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John Gray's big plans
Self-help author has a new book coming out, and that's just the start
ATLANTA (CNN) -- Talking to John Gray could be what it's like talking to the people who write questions for the TV quiz show "Jeopardy": Gray has an answer for just about everything.
Having trouble with your relationship with your significant other? He wrote a few books that you'll want to read.
Struggling through a lack of energy? Here's a diet for you.
Need advice on how to get what you want? He covered that in his latest paperback.
Wondering about God? Fret not, says Gray; he has heard angels sing.
He answers these questions with an Alex Trebek, isn't-it-obvious flair. Gray is supremely confident that his ideas not only work, but are the definitive maps to the fountain of youth, or happiness, or love -- whatever you're seeking.
Millions of readers have used Gray's maps, of course. He has made scads of money by packaging 1-2-3 advice into a self-help empire.
He is best known as the author of the best-selling book "Men Are from Mars, Women Are from Venus," and its associated "Mars and Venus" brethren. "Men Are From Mars ..." proposed the theory that, contrary to modern efforts to make men and women fly in the same orbit, the sexes are so different they might as well be from planets that are merely neighbors of Earth.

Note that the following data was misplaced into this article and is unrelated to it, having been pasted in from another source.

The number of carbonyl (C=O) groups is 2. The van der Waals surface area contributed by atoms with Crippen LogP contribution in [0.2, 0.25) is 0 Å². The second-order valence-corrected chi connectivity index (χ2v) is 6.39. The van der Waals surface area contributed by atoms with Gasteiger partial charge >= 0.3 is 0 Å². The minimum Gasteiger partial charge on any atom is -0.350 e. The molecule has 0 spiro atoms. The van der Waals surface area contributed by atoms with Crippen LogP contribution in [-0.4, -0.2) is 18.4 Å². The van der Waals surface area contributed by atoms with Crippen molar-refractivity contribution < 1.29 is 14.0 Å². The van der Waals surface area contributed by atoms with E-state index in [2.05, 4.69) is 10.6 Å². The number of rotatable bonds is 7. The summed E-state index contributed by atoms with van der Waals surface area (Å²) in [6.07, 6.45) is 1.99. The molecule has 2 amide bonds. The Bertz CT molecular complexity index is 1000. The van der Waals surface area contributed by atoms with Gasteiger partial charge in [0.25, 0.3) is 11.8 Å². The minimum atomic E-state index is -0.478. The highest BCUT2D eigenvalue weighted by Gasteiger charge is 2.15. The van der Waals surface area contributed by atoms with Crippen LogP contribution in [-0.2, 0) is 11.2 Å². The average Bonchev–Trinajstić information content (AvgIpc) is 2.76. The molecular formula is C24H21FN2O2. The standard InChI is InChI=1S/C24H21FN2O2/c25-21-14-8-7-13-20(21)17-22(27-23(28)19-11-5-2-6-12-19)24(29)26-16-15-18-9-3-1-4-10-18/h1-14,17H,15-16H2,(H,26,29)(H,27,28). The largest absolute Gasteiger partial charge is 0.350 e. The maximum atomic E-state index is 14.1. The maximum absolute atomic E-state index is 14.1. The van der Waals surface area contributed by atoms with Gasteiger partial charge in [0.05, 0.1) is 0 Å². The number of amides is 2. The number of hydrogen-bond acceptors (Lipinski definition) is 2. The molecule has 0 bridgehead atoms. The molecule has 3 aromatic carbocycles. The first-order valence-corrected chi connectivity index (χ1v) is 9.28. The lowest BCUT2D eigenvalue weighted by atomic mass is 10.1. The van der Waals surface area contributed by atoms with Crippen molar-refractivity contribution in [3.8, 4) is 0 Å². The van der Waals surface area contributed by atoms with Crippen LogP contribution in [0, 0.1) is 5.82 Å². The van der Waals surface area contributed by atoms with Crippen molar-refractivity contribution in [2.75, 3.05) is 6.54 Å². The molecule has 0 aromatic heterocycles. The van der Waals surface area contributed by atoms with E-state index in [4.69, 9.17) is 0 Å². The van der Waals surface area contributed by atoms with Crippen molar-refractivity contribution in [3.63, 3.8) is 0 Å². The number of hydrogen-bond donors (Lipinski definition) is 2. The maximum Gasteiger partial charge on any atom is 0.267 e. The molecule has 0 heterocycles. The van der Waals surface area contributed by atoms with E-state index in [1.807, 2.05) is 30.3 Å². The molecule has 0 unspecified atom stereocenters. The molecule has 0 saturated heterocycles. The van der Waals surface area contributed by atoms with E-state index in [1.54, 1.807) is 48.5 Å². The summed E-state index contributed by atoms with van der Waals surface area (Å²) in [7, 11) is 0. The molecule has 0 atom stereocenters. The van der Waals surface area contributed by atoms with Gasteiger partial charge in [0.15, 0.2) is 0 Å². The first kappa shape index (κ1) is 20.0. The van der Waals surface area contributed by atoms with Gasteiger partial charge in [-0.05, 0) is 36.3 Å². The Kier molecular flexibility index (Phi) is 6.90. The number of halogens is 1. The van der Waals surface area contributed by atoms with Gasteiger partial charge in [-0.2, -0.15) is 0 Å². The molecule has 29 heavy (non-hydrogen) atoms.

It was one of the most popular nonfiction books of the '90s, with over 6 million copies sold in the United States, according to HarperCollins.
The politics of Gray
And the best is yet to come, Gray says. For the next 10 to 15 years, he says he'll focus on teaching people "self-healing." Then, he wants to become a peace negotiator between bickering/warring nations.
"But I have no interest in politics right now," he says. "The world is not ready for my messages. I've got a whole -- it has evolved. If you get me talking about it, which I won't do because it's too distracting, I have a whole agenda, a whole political party -- what to do about poverty, what to do about drug addiction, what to do about economics, what to do about welfare, what to do about health policies.
"I have all these solutions, which right now would be inappropriate. The world is not ready for them yet."
For now, Gray will promote the things he believes the world is ready to hear: his latest books. "How To Get What You Want and Want What You Have" (HarperPerennial), originally released last year, is now hitting the paperback trail. And next month, Gray's latest hardcover, "Practical Miracles for Mars and Venus: Nine Principles for Lasting Love, Increasing Success, and Vibrant Health in the Twenty-first Century" (HarperCollins), hits bookshelves.
"'Practical Miracles' is going to be so big," he says. "It's really what my life has been preparing for. You get better and better in life. My tree is really blooming now."
If you could see Gray as he says this, you'd believe him. He's sitting in the backseat of a sleek limo, its windows as black as its paint. He's being zipped from one Atlanta appearance to the next, the picture of comfort in Teva sandals and socks, khaki pants, a light shirt and jacket.